During the presidential campaign – and continuing thereon after – President Obama lumped me and all $250,000-plus households into the same category. A category he called “the wealthy.” (Without, by the way, ever describing the specific logic or genesis of that magical threshold, which sometimes dropped to $200,000.)
Raising taxes on each and every one of those households without distinction was an oft-repeated plank of his campaign.
This is financial profiling. And in its way it’s philosophically as intellectually and morally indefensible as racial profiling. Now how your emails; I’m not equating paying more taxes with the ugliness and brutality of police discrimination. Nor am I taking a position on Gates vs. Cambridge (although the incident did make me think more expansively about the subject.)
Nor am I making a supply-side argument, or saying that we shouldn’t increase progressivity on the high-end of the income curve.
But I am saying that the curve has points along its arc, and that both racial profiling and financial profiling are categorical, anti-individualized, sloppy and harmful. We have a president famous for nuanced thinking, for making clarifying distinctions, but his stereotyping of all $250,000 families is exactly the kind of argument-by-broad-brushing that he so articulately opposes in other realms.
Day in and day out, President Obama hammered his meme of taxing “wealthy” households without recognizing what a heterogeneous group that is, and how geography factors into the calculus. Yes, I’ve heard the argument that those who earn over $250,000 are a small group – as if small numbers is a legitimate rationale for profiling. (Those who earn over $250,000 represent roughly 3% of the population and around 48% of all personal federal income taxes.)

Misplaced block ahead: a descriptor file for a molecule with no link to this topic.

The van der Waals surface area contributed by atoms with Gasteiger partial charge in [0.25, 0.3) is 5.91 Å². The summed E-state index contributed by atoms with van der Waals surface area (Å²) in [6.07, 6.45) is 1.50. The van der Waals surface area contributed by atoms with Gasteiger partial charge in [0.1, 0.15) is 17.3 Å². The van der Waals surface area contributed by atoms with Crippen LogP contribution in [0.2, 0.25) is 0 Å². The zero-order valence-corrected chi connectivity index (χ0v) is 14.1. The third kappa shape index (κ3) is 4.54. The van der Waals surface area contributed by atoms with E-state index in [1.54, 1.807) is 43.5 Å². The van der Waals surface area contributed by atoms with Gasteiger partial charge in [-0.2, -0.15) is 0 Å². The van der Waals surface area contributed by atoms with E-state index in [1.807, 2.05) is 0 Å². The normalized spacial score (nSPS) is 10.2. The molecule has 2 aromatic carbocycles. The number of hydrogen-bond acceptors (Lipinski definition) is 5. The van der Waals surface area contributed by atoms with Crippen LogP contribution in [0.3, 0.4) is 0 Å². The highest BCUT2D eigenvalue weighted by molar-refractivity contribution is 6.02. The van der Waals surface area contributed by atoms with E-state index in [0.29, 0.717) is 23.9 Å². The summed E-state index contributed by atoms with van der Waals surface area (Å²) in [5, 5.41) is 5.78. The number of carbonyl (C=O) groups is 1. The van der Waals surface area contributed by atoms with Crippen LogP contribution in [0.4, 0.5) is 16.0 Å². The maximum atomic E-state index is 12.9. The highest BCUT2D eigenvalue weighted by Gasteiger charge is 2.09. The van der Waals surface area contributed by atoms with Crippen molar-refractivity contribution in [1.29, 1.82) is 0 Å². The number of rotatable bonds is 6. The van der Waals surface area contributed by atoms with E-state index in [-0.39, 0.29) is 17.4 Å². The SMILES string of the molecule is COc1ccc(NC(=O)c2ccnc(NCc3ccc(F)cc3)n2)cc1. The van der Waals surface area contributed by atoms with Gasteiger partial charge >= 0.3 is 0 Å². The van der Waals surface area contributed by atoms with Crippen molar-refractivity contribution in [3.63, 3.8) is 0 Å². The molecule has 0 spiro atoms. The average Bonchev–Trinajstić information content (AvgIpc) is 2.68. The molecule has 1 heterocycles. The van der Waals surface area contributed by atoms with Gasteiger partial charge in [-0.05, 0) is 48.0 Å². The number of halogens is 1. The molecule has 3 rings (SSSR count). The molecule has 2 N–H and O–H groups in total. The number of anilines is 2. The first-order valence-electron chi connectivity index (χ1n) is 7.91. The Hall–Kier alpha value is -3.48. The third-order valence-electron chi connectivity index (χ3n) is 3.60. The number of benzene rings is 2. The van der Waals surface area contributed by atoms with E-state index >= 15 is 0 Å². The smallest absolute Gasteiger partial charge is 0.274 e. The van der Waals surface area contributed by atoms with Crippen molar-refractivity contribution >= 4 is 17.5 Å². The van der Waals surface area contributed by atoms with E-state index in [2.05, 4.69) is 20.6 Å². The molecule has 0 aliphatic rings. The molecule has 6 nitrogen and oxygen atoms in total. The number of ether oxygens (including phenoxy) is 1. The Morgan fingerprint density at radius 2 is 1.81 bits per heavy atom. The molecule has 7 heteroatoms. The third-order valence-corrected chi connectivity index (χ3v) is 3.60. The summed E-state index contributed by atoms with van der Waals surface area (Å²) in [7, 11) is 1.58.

Two long-term public school teachers in New York City can earn $250,000 a year. Should they be taxed at the same rate as, well, name-your-gazillionaire? That’s an argument I welcome and that we need to have: one side would maintain that the tax code shouldn’t make distinctions within a tiny and privileged slice of the population: the other would insist that there’s an order of magnitude difference between the teacher and super-rich.
We should also argue about what’s equitable for small business owners, whose Subchapter “S” corporations require that whatever shows up as profit at the end of the year. So what is in effect working capital that gets plunked back into the business must be reported as income.
And let’s have an argument about whether all categories of income should be taxed the same. The tax code already puts a value judgment on “quick money” by taxing short capital gains at a higher rate than long-term ones. The former is seen to benefit the individual more, and the social good, less. The latter, by contrast, is seen as benefiting society to a greater extent, because long-term investment, and the growth and stability it encourages, serves the greater good more so than a fast flip does.
What’s the extension of that capital gains social calculus to personal income? Should a bond trader who makes a million dollars a year by moving money around digitally be taxed at a higher rate than an entrepreneur who makes $250,000 by hiring ex-cons to build furniture in the Bronx? Both inhabit the same tiny three percent.
The government needs more money to fund its extraordinary deficit, and to extend health care. But we can’t have an intelligent conversation about where that money must come from if the president defaults to financial profiling and clarity-obscuring generalizations. We make narrow and sharp decisions about how we spend our tax money – good and bad – but blunt and fuzzy decisions about how we collect it.
President Obama has led the nation in some difficult but therapeutic conversations that have made lapidary distinctions about race, about torture, about national security. Next-up should be the one about money.